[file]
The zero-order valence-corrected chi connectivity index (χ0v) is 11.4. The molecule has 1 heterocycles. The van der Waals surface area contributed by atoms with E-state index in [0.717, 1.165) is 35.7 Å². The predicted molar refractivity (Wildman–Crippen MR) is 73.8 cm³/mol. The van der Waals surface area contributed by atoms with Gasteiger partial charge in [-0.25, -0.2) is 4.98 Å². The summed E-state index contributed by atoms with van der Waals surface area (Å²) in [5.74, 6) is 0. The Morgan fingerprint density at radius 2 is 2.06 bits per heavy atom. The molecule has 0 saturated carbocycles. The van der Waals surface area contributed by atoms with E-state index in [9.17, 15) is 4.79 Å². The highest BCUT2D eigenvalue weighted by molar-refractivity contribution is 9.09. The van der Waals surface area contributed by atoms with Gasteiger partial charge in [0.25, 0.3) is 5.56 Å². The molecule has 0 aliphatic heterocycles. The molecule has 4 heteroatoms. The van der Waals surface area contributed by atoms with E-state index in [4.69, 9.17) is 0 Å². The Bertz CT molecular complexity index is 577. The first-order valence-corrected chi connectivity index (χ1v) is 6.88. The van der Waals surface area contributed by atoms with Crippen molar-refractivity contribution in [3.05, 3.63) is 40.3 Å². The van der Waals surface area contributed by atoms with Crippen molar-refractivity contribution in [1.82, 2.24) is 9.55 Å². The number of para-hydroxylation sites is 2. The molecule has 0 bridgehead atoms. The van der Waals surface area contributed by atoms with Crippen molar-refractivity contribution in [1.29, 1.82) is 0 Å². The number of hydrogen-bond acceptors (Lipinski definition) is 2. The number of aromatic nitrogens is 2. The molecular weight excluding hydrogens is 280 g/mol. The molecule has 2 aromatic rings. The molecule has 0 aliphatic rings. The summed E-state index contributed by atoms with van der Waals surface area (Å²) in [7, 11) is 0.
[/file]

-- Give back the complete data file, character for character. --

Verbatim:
The zero-order valence-corrected chi connectivity index (χ0v) is 11.4. The molecule has 1 heterocycles. The van der Waals surface area contributed by atoms with E-state index in [0.717, 1.165) is 35.7 Å². The predicted molar refractivity (Wildman–Crippen MR) is 73.8 cm³/mol. The van der Waals surface area contributed by atoms with Gasteiger partial charge in [-0.25, -0.2) is 4.98 Å². The summed E-state index contributed by atoms with van der Waals surface area (Å²) in [5.74, 6) is 0. The Morgan fingerprint density at radius 2 is 2.06 bits per heavy atom. The molecule has 0 saturated carbocycles. The van der Waals surface area contributed by atoms with E-state index in [9.17, 15) is 4.79 Å². The highest BCUT2D eigenvalue weighted by molar-refractivity contribution is 9.09. The van der Waals surface area contributed by atoms with Gasteiger partial charge in [0.25, 0.3) is 5.56 Å². The molecule has 0 aliphatic heterocycles. The molecule has 4 heteroatoms. The van der Waals surface area contributed by atoms with E-state index in [4.69, 9.17) is 0 Å². The Bertz CT molecular complexity index is 577. The first-order valence-corrected chi connectivity index (χ1v) is 6.88. The van der Waals surface area contributed by atoms with Crippen molar-refractivity contribution in [3.05, 3.63) is 40.3 Å². The van der Waals surface area contributed by atoms with Crippen molar-refractivity contribution in [1.82, 2.24) is 9.55 Å². The number of para-hydroxylation sites is 2. The molecule has 0 bridgehead atoms. The van der Waals surface area contributed by atoms with Crippen molar-refractivity contribution in [1.29, 1.82) is 0 Å². The number of hydrogen-bond acceptors (Lipinski definition) is 2. The number of aromatic nitrogens is 2. The molecular weight excluding hydrogens is 280 g/mol. The molecule has 2 aromatic rings. The molecule has 0 aliphatic rings. The summed E-state index contributed by atoms with van der Waals surface area (Å²) in [7, 11) is 0.